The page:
When the enigmatical photographer known only by the pseudonym Seph Lawless first heard tell of the forgotten Yellow Brick Road on the tippy top of Beech Mountain, North Carolina, he instantly felt a kinship with the place, which today remains shrouded in old mysteries left unsolved.
Opened in 1970 to 20,000 eager tourists, the Land of Oz theme park once flourished, but these days it’s closed for the duration of the year, save for a few short weeks in Autumn. Lawless, who has photographed deserted places for much of his career, chose the setting as one of only ten featured in his book Bizarro: The World’s Most Hauntingly Beautiful Abandoned Theme Parks.
The photographer discovered the Land of Oz through local lore, following tips from residents of its remote surroundings. He followed the now-chipped and weathered Yellow Brick Road through the Enchanted Forest, where, like Dorothy, he was startled to find faces on the trees. Unlike in the book and the film, however, the countenance of the trees stared back wordlessly, silenced by so many days and nights of disuse.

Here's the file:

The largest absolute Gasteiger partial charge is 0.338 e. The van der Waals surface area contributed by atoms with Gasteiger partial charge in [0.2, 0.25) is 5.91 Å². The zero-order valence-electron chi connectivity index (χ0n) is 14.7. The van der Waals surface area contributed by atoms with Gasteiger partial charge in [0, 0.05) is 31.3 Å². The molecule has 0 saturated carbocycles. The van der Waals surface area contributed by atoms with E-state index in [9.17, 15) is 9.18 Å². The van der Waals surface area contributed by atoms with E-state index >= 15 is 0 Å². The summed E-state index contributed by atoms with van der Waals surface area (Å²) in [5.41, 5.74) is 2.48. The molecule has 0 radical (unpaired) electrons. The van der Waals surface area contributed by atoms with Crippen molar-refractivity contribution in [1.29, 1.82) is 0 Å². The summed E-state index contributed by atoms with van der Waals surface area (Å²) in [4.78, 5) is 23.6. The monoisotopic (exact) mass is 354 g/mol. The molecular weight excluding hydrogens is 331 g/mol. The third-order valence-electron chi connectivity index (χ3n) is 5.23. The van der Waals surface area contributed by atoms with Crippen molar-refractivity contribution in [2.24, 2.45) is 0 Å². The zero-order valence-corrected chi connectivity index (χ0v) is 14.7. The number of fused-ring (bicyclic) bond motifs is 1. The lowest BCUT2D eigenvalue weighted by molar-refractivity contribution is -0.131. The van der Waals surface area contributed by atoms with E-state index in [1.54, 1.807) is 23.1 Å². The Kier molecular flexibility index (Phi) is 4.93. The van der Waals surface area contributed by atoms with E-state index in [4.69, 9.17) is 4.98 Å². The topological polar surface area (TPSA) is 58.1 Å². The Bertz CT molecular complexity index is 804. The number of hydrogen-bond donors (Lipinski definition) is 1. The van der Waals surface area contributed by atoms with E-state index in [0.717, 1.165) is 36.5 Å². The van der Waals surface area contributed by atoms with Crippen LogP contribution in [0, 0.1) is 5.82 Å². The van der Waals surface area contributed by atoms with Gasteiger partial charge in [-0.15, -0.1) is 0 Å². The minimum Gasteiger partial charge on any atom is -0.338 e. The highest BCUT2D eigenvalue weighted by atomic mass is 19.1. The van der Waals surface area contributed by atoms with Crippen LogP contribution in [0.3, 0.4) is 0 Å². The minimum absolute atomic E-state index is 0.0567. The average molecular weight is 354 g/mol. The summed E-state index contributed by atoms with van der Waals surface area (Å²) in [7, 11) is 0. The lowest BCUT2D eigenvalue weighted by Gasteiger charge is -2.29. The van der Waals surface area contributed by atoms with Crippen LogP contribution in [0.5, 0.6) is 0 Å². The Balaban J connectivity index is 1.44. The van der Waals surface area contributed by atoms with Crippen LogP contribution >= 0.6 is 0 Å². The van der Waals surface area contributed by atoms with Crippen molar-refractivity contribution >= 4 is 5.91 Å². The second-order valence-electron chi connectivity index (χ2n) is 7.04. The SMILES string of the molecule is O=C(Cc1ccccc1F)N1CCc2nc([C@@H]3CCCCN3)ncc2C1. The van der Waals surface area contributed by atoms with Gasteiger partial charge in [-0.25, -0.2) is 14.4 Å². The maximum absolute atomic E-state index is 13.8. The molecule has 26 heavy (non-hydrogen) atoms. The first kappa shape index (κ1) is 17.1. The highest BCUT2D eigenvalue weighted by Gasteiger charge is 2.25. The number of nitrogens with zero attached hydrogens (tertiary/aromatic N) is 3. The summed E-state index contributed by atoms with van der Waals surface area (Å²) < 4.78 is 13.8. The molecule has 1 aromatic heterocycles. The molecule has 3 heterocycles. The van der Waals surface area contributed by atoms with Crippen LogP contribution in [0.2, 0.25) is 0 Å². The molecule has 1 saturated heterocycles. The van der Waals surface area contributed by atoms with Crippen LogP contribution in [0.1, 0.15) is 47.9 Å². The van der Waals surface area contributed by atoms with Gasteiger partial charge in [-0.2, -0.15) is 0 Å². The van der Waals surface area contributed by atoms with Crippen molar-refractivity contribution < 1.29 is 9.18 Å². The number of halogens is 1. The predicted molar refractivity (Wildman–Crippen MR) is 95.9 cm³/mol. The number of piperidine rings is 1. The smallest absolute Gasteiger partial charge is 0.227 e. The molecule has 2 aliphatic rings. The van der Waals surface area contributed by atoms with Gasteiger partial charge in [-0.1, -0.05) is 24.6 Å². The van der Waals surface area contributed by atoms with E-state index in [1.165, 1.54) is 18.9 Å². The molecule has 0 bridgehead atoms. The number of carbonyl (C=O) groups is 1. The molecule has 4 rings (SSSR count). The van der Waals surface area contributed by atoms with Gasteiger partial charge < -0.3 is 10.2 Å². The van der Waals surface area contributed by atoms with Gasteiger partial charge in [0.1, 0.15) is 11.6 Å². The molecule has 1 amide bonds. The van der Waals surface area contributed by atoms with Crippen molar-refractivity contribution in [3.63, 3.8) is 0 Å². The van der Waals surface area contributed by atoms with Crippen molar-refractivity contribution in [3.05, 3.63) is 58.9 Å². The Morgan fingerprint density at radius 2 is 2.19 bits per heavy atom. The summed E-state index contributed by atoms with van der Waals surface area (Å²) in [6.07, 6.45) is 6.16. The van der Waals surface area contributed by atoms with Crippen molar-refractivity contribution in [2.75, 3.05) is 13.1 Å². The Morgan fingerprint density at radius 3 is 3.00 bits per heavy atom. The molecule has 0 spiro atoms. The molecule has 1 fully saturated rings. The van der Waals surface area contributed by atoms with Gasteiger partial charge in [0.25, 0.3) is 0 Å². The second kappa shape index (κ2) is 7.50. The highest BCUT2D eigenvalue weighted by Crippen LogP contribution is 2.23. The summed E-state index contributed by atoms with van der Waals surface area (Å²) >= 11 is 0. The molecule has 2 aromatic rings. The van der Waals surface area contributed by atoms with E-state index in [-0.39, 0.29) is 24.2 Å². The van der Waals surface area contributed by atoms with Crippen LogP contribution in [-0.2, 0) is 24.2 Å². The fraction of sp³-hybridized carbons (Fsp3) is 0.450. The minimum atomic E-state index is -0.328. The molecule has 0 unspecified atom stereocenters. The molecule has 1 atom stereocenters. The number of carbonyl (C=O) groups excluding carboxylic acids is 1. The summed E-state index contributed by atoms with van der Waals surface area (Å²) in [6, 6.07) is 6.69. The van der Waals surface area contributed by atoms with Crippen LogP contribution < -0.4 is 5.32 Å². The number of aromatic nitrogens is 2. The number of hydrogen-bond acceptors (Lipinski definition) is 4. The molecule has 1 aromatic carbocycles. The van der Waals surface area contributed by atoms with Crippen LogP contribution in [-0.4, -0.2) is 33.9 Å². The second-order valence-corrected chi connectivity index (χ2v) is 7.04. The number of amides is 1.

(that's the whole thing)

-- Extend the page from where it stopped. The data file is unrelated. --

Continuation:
When he reached Emerald City, Lawless found it scorched from a 1975 fire, which took with it a beloved and one-of-a-kind dress worn by Judy Garland in 1939. Over the years, the park has been visited by vandals, thieves, and rumored arsonists, but it’s only with the purest of intentions that the photographer walked in the footsteps of so many thousands of buzzing children.
In the warm light of the South Carolina sunset, Lawless allows the park to come back to life once more, inviting us to make our way not to the Wizard of Oz but to our own childhoods, when everything was new and nothing yet was broken.
Find the book here.
All images © Seph Lawless